In the last step, we added a way for the user to select his preferred language.

3. Select preferred language in the app:

We created a new page in the app to select the preferred language and made it as the very first screen of the app. Only after the user selects a language, she can continue with using the app. Once a user selects the language, we made that language as the default language for the app so that all strings get displayed in that language. We also stored this selected language code locally, so that next time the user starts the app she does not have to choose the language again. The app also allows the user to switch languages after login if they desire.

Note that some apps take the approach of using locale to figure out the language to use.  For e.g. German in Germany or French in Paris could be obvious choices once can make in these countries. While this is a very valid approach we feel that it’s better to use this mechanism to default a choice for the user but still permit them to choose their language of choice (for e.g. Spanish in the US) rather than the tie to local.

3. How do we know all strings are covered?

Instead of manually updating strings in json files and verifying, one can generate something called as pseudo-localized strings file. There are various online tools available which can generate this file for you. These tools make the value visually distinguishable from the original by replacing the original characters with accented characters. We replaced our Spanish son file with pseudo-localized strings file and executed the project.

We tested and enabled few other strings for translation. Ran the grunt tool to extract these strings. Re-generated pseudo-localized strings. We did this cycle many times until we were sure that all strings are covered for translation.

4. Translating Dates:

While translating messages can be done by language experts and complete coverage can be achieved, the dates (Month and Day names) were in fact not translated and had to be handled programmatically. We had used Moment.js library for formatting dates and this library supports internationalizing by means of calling a very simple function:

moment.locale(‘es’)

After this point, all day and month names were translated into Spanish.

5. The last mile, let the server know what language to speak:

Few messages that were displayed in the app were sent from the server (this could also be true for errors).  Since all the messages from the server to the user have to be in the user’s preferred language, so we created a new API in the server to accept and store user’s preferred language. We added Internationalization support for all the user-facing strings sent by the server and got it display in the user’s preferred language in the device.  This can be achieved with standard web app internationalization (similar to some of the details above).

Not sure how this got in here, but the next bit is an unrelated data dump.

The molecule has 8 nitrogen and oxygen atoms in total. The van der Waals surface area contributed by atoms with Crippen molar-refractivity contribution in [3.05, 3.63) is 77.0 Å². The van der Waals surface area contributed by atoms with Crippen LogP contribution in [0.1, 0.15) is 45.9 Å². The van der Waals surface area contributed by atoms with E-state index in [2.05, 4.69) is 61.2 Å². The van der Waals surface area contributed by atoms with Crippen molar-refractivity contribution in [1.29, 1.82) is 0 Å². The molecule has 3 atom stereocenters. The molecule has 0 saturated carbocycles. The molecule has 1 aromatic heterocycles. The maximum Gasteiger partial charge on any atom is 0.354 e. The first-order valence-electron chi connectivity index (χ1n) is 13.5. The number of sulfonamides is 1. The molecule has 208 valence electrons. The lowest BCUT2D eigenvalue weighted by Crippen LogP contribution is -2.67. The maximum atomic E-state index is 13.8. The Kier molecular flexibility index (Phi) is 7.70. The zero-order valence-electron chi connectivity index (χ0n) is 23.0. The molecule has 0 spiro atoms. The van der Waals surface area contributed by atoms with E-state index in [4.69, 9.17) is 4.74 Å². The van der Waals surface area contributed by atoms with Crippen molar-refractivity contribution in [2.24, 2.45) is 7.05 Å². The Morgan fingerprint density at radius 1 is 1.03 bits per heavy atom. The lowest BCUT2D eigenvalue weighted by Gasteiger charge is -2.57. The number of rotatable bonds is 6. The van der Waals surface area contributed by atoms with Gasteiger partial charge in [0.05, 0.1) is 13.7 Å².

Read Part 3 of this blog about Integrating BLE in Hybrid Mobile Apps.

Read More

Customer Case Study- Part 1: Migrating from Native to a Hybrid Mobile App

At Unvired, we were tasked with rebuilding an iOS native app onto an HTML5 Hybrid for a healthcare services company.  The main objective was to target the ever increasing Android market and doing it with a common code base for Android & iOS. This will be a three-part blog dealing with the technologies we use, how we achieve peripheral integration and how we internationalize our apps for all markets. I want to share my thoughts in developing this application and explain why we think building a hybrid mobile app is probably more suited now than ever before.

The advantages of building a Hybrid app over platform-specific native apps are many. On the face it, you get to maintain a single code base across platforms. Writing the code just once and getting it run on multiple platforms is not just cool but also saves a lot of time and money. Effectively, this means you get to market your app faster on multiple devices and don’t need to choose one set of users (or market) over the other.

The various technologies we used for app development:

  • Ionic Framework (ionicframework.com):

Ionic has a rich set of mobile-optimized UI components which when run on a mobile device, offers native look and feel. It also integrates with the Cordova Framework (https://cordova.apache.org) for accessing native capabilities. This basically means you can support any native feature like Camera, custom Hardware integration, Push Notifications etc., from your Hybrid mobile app.

  • Angular JS with Typescript:

Angular JS is an HTML5 technology which lets you manipulate an HTML on the fly.  The latest version of Angular JS (Angular JS 4) uses Typescript (https://www.typescriptlang.org) for app development. Typescript converts to JavaScript under the hood but offers big benefits like object-oriented design, type-checking, ahead of time compilation, all of these which are not available for JavaScript developers.

  • Visual Studio Code IDE:

This is an IDE from Microsoft and offers many developer-friendly features like code refactoring, navigation using hyperlinks, type-checking, built-in source control etc. This IDE checks for syntax errors in the code and the developer can fix the code without having to compile the code in order to spot errors. Source control integration with Git makes it even more compelling.

Under the hood: